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20 Watts Reviews Deer Tick’s Born on Flag Day by bzr
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Deer Tick's Born on Flag Day plays like an homage to honky-tonk past

PREVIEW: Download Deer Tick’s “Straight Into A Storm” MP3
WE GIVE IT: 18/20 Watts

This review is part of 20 Watts’ exclusive Positive Jam coverage.  Check out the rest here!

Deer Tick’s sophomore effort Born on Flag Day strengthens the notion that some lead singers are blessed with distinctive voices that become the centerpiece of the band. Geddy Lee’s “is that really a guy?” vocals with Rush, for instance, or Iggy Pop’s unhinged, primal scream are two that could easily come to mind. And vocalist John McCauley ranks up there with those rock lumaries for possessing truly unique singing hacks.

For those unfamiliar with their first album, 2007’s “War Elephant,” McCauley’s nasally, grating voice takes some getting used to—his mechanical growl rips like a chainsaw, and at times it’s a miracle to fathom how he can actually change pitch like that of an actual human being. Yet his voice manages to fit in well with the stripped-out sound of this three-piece band, as the mellow bass and guitar work in the background never overwhelms.

Comparatively, the entire album is far more subdued and focused than their previous effort. Most of the tracks throw back to the early days of rock n’ roll as well as country-western, helped along with lamenting, soulful lyrics are that could have been penned by Hank Williams himself. “So please let me be lonely tonight,” sings McCauley softly and moodily in “Little White Lies,” before breaking tempo into a lively whiskey-fueled romp. Electric guitars are kept to a minimum, cropping up occasionally in “Easy” and “Straight Into a Storm” for dramatic effect. Complete with frantic guitar riffs and wild whooping yells, the latter track is reminiscent of those glory days of early 50s rock and could have been plucked verbatim from The Sonics’ debut album.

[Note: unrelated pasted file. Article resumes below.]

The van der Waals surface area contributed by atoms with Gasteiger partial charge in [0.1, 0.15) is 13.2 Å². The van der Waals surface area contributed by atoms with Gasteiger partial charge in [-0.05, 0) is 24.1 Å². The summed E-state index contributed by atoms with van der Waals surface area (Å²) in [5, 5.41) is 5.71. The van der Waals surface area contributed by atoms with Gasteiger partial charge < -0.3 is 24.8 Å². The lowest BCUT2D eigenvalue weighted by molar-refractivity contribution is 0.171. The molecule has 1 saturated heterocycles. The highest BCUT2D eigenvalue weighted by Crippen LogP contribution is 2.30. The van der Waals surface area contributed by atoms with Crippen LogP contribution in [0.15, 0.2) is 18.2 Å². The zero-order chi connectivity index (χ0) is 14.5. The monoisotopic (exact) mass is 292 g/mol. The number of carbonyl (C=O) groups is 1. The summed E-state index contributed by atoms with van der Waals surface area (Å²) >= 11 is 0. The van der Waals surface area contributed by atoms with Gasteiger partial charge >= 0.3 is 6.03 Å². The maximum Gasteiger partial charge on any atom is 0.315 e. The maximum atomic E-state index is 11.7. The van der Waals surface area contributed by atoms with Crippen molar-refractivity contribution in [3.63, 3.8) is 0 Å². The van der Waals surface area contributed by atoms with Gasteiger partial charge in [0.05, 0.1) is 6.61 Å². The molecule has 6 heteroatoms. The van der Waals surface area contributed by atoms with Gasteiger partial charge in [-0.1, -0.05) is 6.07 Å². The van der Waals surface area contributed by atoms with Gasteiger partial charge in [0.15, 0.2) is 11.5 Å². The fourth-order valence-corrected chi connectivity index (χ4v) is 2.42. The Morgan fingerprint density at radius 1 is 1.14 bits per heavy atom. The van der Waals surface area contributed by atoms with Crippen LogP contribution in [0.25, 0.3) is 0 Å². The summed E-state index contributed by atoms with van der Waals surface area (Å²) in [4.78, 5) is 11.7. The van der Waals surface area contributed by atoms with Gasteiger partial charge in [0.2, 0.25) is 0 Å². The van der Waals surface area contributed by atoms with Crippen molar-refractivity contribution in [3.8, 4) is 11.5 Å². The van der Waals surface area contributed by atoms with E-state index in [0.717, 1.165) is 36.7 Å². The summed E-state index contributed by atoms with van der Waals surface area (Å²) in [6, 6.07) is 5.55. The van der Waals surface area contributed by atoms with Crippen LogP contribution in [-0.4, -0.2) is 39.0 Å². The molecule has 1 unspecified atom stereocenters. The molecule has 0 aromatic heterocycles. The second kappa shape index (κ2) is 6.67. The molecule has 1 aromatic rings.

Yet Deer Tick also expand from these seemingly simple melodies. “Smith Hill” features a moving orchestral track that fits with McCauley’s lyrics: “true love is hard to find.” On “Song About A Man,” his mournful words are punctuated by harmonica solos. And the duet on “Friday XIII” with a lovely female crooner is pure country, a veritable slice of down-South Americana for a band that hails from Rhode Island.

These are songs reminiscent of a bygone past: a homage to all the great honky-tonk heroes taking their tales of woe and lost love to whiskey joints across Texas and the Mason-Dixon line, with a weathered Rickenbacker in the backseat of their 1954 Cadillac. It’s the emotion contained within the lyrics that Deer Tick captures so seemingly effortlessly, multiplied with that impossible to replicate voice, which marks their second album as a success.

— Blake Rong

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[…] cover, the sound of a tribal bass drum hypnotized some audience members to return to the stage. Deer Tick walked onstage to this dramatic buildup. After their first song, lead singer John Joseph McCauley […]

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